Honestly, I feel like we’re in a bubble right now. It will have to burst. They’re so popular because people are just discovering them and it’s sort of cool and new still, so that’s part of it. And some of the individual shows are popular just because they’re great shows on their own merit. Like Radiolab is a great show, those guys are super engaging, it’s beautifully produced, they pick great stories. It’s built to be pleasing. With a show like ours, what we’re doing is such traditional storytelling. I feel like the reason people like it is the same reason we on the staff like the stories. It’s just fun to lose yourself in a story and what to find out what’s going to happen and the feelings that go along with it. It’s the most traditional kinds of stuff. And then I think there’s a market niche thing. There’s certain times when it’s nice to have a story when you can’t keep your eyes on a TV screen: you’re walking down the street, you’re driving, you’re cooking.

What was it like for you to have the first Serial happen in your hometown?
I grew up within 10 minutes of everything that happens in the first episode. That Best Buy parking lot, that was our Best Buy. Security Square Mall was our mall, [so was] Reisterstown Road Mall, but for a fancy mall it was Security Square Mall. Reisterstown Road Plaza, excuse me, or The Plaza as we used to call it in the northwest suburbs. [Mimics teenage voice] ‘You going to The Plaza? Where’s Karen? She’s at The Plaza.’ And Woodlawn High School was the rival to Milford Mill High School, where I went, so I knew the whole world of it. It was very surreal, it was very strange for me. Especially when Sarah would go driving around, it would be like, oh, you’re driving around my old neighborhood.

What do you listen to? Any podcasts on your list?
Right now, my number one podcast that I like that we’re not making is Reply All, made over at Gimlet, which is one of our ex-producers Alex Blumberg, who started a for-profit company to make podcasts. They’re all pretty good, but that’s my favorite. And my wife is a huge fan of various comedy podcasts. She’ll play me stuff from ones she’ll know I’ll like. And then there are the occasional random shows I’ll start listening to. [Musician] St. Vincent has a music show, it’s not a podcast though, it’s on Apple music, so it’s a little harder to get. People call her up and ask her to make a playlist for a specific person for a specific moment in their life. And then she’ll talk to them on air and play the music for them. It’s just wonderful. For a long time I was a big Marc Maron fan. My nephew just started a podcast, the Creator-Destructor Podcast. It’s about music. If the purpose of this question is to get recommendations for podcasts I feel like my list is very idiosyncratic. But honestly, I haven’t had time to listen to much, or really to see much TV.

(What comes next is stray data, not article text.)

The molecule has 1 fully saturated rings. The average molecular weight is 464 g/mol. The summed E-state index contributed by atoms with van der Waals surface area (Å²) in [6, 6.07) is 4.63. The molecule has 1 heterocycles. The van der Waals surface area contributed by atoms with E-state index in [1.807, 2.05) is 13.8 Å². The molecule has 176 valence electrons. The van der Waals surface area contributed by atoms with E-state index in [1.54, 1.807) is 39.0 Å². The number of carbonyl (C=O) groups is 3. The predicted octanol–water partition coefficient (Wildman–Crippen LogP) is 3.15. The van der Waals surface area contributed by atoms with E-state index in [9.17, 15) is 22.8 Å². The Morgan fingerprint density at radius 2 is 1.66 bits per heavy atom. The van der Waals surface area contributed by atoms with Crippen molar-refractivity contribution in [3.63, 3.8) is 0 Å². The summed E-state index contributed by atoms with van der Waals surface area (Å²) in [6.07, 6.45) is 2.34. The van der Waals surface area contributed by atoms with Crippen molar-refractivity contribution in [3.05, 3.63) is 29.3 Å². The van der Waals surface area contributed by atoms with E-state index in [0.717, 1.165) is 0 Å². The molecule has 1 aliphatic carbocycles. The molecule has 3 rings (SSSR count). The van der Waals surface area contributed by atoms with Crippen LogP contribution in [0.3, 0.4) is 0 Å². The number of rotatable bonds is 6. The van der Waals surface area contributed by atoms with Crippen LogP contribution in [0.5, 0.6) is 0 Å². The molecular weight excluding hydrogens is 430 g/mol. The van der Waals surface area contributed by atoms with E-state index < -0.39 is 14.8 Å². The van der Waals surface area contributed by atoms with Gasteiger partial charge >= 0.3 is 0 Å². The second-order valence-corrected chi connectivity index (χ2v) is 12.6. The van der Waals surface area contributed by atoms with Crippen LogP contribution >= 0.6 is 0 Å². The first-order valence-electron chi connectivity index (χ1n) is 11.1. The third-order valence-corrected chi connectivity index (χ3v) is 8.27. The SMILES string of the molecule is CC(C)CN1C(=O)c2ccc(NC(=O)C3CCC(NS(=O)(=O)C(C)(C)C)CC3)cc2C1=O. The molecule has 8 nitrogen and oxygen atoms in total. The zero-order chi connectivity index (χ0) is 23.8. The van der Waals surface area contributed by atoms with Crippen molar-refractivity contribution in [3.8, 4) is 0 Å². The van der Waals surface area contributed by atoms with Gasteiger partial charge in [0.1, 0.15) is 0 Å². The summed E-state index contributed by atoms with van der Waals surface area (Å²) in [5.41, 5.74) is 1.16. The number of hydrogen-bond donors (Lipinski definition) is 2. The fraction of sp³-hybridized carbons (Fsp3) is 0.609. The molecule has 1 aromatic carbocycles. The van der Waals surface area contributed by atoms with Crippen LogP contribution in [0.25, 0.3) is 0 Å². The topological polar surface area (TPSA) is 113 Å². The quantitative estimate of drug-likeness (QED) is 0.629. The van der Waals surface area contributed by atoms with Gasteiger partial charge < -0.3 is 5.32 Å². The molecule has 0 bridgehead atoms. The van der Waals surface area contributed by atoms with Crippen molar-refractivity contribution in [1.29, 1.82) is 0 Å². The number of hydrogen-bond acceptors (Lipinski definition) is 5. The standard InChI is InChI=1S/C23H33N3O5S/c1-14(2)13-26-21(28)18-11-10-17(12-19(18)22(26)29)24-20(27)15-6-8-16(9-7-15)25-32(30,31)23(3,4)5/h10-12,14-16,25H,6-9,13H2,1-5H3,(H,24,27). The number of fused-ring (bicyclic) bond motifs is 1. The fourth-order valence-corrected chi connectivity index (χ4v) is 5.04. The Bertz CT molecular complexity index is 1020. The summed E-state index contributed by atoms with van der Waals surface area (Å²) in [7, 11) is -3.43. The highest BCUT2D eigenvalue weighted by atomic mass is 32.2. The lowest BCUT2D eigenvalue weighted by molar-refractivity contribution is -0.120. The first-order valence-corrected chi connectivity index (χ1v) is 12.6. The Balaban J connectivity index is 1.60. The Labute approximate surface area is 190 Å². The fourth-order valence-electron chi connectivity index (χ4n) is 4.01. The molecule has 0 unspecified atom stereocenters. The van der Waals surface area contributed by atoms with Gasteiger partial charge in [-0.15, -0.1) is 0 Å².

You listen to people talk all day long. Do you ever not want to listen to anything?
I do have trouble when I’m at the gym. On the treadmill, I need music to keep going. But I don’t get sick of listening to people talk. I do have a hard time with podcasts that are just people talking, that aren’t edited. When Serial came out last year, there were a bunch of podcasts about each episode, and I listened to a few of them, and I was like, “Oh my god, these people don’t understand pacing. Like, how dare these people do a podcast critiquing a podcast, they don’t understand how to pace a podcast.” It made me so angry that I wasn’t able to listen. I was very curious about what they had to say about our show, I just couldn’t stand it. I was just like, “Pacing, pacing, obey the basic laws of pacing.” I don’t want to seem like some crazy crank. I mean, it’s the golden age of podcasting, there are many, many wonderful podcasts out there. And even some of the podcasts that are just straight up interview podcasts, like Marc Maron, are beautifully made and the pacing is good. But there’s a whole world of podcasts out there where the fact that they can be any length, people don’t completely comprehend what good pacing could do to make them better.

What’s it like for you coming back to Baltimore?
It’s nice. Honestly, I just come in and go from the train station to see my dad and hang out with him. And we’ll go see a movie or we’ll go to the symphony or something, so I basically live in his orbit. There’s a lot of the city that I don’t see very much.

Do you get recognized when you visit?
A little. It’s totally nice; people are very normal about it. Public radio listeners treat me and other people on public radio as some sort of distant friend that they haven’t met yet. People are appropriate and not weird. It’s exactly at the level that a person would want it to be.